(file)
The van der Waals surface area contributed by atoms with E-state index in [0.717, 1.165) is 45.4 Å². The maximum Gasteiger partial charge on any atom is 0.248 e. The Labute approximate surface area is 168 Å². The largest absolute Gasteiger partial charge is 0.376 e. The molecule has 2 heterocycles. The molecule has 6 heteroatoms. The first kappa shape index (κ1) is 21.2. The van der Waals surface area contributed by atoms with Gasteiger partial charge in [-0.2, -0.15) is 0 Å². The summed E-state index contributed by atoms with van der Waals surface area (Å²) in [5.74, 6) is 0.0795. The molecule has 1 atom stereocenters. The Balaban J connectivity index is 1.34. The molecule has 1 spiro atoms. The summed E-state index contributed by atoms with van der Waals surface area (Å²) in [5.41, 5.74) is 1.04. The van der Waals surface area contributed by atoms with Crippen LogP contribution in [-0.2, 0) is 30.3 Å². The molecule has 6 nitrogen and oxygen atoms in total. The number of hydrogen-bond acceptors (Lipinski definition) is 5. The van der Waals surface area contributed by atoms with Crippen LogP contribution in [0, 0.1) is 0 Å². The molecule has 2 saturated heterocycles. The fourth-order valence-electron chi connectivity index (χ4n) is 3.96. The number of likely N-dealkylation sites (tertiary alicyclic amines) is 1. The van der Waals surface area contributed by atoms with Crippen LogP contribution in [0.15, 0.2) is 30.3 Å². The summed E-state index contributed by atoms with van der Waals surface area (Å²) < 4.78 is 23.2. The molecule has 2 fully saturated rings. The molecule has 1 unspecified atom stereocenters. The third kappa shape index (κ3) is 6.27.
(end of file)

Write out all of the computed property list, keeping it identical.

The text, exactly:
The van der Waals surface area contributed by atoms with E-state index in [0.717, 1.165) is 45.4 Å². The maximum Gasteiger partial charge on any atom is 0.248 e. The Labute approximate surface area is 168 Å². The largest absolute Gasteiger partial charge is 0.376 e. The molecule has 2 heterocycles. The molecule has 6 heteroatoms. The first kappa shape index (κ1) is 21.2. The van der Waals surface area contributed by atoms with Gasteiger partial charge in [-0.2, -0.15) is 0 Å². The summed E-state index contributed by atoms with van der Waals surface area (Å²) in [5.74, 6) is 0.0795. The molecule has 1 atom stereocenters. The Balaban J connectivity index is 1.34. The molecule has 1 spiro atoms. The summed E-state index contributed by atoms with van der Waals surface area (Å²) in [5.41, 5.74) is 1.04. The van der Waals surface area contributed by atoms with Crippen LogP contribution in [-0.2, 0) is 30.3 Å². The molecule has 6 nitrogen and oxygen atoms in total. The number of hydrogen-bond acceptors (Lipinski definition) is 5. The van der Waals surface area contributed by atoms with Crippen LogP contribution in [0, 0.1) is 0 Å². The molecule has 2 saturated heterocycles. The fourth-order valence-electron chi connectivity index (χ4n) is 3.96. The number of likely N-dealkylation sites (tertiary alicyclic amines) is 1. The van der Waals surface area contributed by atoms with Crippen LogP contribution in [0.15, 0.2) is 30.3 Å². The summed E-state index contributed by atoms with van der Waals surface area (Å²) < 4.78 is 23.2. The molecule has 2 fully saturated rings. The molecule has 1 unspecified atom stereocenters. The third kappa shape index (κ3) is 6.27.